Cardiovascular effects of berberine in patients with severe congestive heart failure.


Marin-Neto JA, Maciel BC, Secches AL, Gallo Junior L.




Clin Cardiol.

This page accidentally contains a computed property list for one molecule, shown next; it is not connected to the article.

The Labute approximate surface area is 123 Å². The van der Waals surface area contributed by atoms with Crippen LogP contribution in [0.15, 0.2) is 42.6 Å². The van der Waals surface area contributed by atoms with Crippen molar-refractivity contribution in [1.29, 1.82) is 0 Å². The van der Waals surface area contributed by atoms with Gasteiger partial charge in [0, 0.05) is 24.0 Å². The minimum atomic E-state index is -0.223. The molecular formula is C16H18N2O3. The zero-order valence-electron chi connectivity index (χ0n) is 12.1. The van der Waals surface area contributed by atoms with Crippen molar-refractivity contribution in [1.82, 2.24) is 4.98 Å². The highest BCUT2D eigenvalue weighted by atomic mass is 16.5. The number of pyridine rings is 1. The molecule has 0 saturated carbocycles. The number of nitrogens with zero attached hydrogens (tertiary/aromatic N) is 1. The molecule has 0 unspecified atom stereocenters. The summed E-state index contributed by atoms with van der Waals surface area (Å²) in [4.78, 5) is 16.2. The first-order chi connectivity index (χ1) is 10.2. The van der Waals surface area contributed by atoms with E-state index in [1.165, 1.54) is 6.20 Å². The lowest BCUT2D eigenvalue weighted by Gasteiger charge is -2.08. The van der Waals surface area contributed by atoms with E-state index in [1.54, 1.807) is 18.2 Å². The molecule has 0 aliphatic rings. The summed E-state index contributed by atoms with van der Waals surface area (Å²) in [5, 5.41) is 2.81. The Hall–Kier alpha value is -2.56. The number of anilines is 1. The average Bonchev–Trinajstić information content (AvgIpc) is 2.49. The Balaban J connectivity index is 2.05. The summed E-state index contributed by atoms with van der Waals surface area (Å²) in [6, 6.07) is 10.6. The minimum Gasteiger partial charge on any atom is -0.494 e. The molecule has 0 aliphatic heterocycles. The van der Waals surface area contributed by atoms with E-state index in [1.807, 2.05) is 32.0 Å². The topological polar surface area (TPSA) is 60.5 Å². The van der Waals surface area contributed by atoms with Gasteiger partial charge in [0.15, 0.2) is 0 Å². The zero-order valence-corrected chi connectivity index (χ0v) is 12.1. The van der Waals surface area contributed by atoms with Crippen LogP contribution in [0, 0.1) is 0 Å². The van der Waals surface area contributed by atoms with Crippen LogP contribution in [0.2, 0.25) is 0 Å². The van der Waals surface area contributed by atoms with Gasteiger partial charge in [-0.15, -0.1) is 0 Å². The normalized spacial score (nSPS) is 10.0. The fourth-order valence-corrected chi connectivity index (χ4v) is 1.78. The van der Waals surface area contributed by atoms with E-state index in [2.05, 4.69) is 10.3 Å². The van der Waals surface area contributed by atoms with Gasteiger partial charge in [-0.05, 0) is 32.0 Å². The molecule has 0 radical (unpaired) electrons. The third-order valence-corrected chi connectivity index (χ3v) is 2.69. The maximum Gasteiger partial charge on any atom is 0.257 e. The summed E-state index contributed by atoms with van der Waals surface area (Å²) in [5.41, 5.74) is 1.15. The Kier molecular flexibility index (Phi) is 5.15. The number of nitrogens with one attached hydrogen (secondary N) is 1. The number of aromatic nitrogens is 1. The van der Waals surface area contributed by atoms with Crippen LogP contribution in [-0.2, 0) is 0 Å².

Berberine, an alkaloid of the protoberberine family, has been shown to have strong positive inotropic and peripheral resistance-lowering effects in dogs with and without heart failure. To determine the acute cardiovascular effects of berberine in humans, 12 patients with refractory congestive heart failure were studied before and during berberine intravenous infusion at rates of 0.02 and 0.2 mg/kg per min for 30 minutes. The lower infusion dose produced no significant circulatory changes, apart from a reduction in heart rate (14%). The 0.2 mg/kg per min dose elicited several significant changes: (a) Decreases in systemic (48%, p less than 0.01) and pulmonary vascular resistance (41%, p less than 0.01), and in right atrium (28%, p less than 0.05) and left ventricular end-diastolic pressures (32%, p less than 0.01). (b) Increases in cardiac index (45%, p less than 0.01), stroke index (45%, p less than 0.01), and LV ejection fraction measured by contrast angiography (56%, p less than 0.01). (c) Increases in hemodynamic and echocardiographic indices of LV performance: peak measured velocity of shortening (45%, p less than 0.01), peak shortening velocity at zero load (41%, p less than 0.01), rate of development of pressure at developed isovolumic pressure of 40 mmHg (20%, p less than 0.01), percent fractional shortening (50%, p less than 0.01), and the mean velocity of circumferential fiber shortening (54%, p less than 0.01). (d) Decrease of arteriovenous oxygen difference (28%, p less than 0.05) with no changes in total body oxygen uptake, arterial oxygen tension, or hemoglobin dissociation properties.